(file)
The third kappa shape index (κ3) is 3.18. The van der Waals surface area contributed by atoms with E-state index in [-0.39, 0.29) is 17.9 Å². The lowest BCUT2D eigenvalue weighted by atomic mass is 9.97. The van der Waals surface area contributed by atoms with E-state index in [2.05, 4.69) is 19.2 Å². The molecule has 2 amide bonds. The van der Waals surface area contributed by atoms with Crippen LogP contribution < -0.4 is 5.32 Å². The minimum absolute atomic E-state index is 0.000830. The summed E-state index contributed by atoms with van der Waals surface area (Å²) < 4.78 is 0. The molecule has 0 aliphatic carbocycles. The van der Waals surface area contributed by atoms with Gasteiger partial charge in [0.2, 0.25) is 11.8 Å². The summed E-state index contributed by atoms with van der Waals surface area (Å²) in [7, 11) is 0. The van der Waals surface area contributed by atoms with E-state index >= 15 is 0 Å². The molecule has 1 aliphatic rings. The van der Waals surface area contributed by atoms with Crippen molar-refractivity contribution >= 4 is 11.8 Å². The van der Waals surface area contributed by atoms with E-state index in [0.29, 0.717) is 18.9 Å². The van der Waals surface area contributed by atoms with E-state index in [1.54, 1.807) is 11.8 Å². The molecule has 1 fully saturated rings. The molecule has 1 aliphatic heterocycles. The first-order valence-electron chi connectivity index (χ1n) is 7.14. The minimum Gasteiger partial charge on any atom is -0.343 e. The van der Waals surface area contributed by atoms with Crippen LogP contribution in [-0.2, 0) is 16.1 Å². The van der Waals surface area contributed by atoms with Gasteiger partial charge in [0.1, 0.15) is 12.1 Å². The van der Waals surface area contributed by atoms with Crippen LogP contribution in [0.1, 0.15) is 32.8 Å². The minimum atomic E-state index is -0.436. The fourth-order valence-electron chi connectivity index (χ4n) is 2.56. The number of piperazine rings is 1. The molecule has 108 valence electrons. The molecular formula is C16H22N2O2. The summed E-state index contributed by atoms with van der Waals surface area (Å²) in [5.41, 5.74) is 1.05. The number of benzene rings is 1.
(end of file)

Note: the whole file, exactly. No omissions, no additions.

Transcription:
The third kappa shape index (κ3) is 3.18. The van der Waals surface area contributed by atoms with E-state index in [-0.39, 0.29) is 17.9 Å². The lowest BCUT2D eigenvalue weighted by atomic mass is 9.97. The van der Waals surface area contributed by atoms with E-state index in [2.05, 4.69) is 19.2 Å². The molecule has 2 amide bonds. The van der Waals surface area contributed by atoms with Crippen LogP contribution < -0.4 is 5.32 Å². The minimum absolute atomic E-state index is 0.000830. The summed E-state index contributed by atoms with van der Waals surface area (Å²) < 4.78 is 0. The molecule has 0 aliphatic carbocycles. The van der Waals surface area contributed by atoms with Gasteiger partial charge in [0.2, 0.25) is 11.8 Å². The summed E-state index contributed by atoms with van der Waals surface area (Å²) in [7, 11) is 0. The van der Waals surface area contributed by atoms with E-state index >= 15 is 0 Å². The molecule has 1 aliphatic rings. The van der Waals surface area contributed by atoms with Crippen molar-refractivity contribution >= 4 is 11.8 Å². The van der Waals surface area contributed by atoms with E-state index in [0.29, 0.717) is 18.9 Å². The van der Waals surface area contributed by atoms with E-state index in [1.54, 1.807) is 11.8 Å². The molecule has 1 fully saturated rings. The molecule has 1 aliphatic heterocycles. The first-order valence-electron chi connectivity index (χ1n) is 7.14. The minimum Gasteiger partial charge on any atom is -0.343 e. The van der Waals surface area contributed by atoms with Crippen LogP contribution in [-0.2, 0) is 16.1 Å². The van der Waals surface area contributed by atoms with Gasteiger partial charge in [0.1, 0.15) is 12.1 Å². The van der Waals surface area contributed by atoms with Crippen LogP contribution in [0.1, 0.15) is 32.8 Å². The minimum atomic E-state index is -0.436. The fourth-order valence-electron chi connectivity index (χ4n) is 2.56. The number of piperazine rings is 1. The molecule has 108 valence electrons. The molecular formula is C16H22N2O2. The summed E-state index contributed by atoms with van der Waals surface area (Å²) in [5.41, 5.74) is 1.05. The number of benzene rings is 1.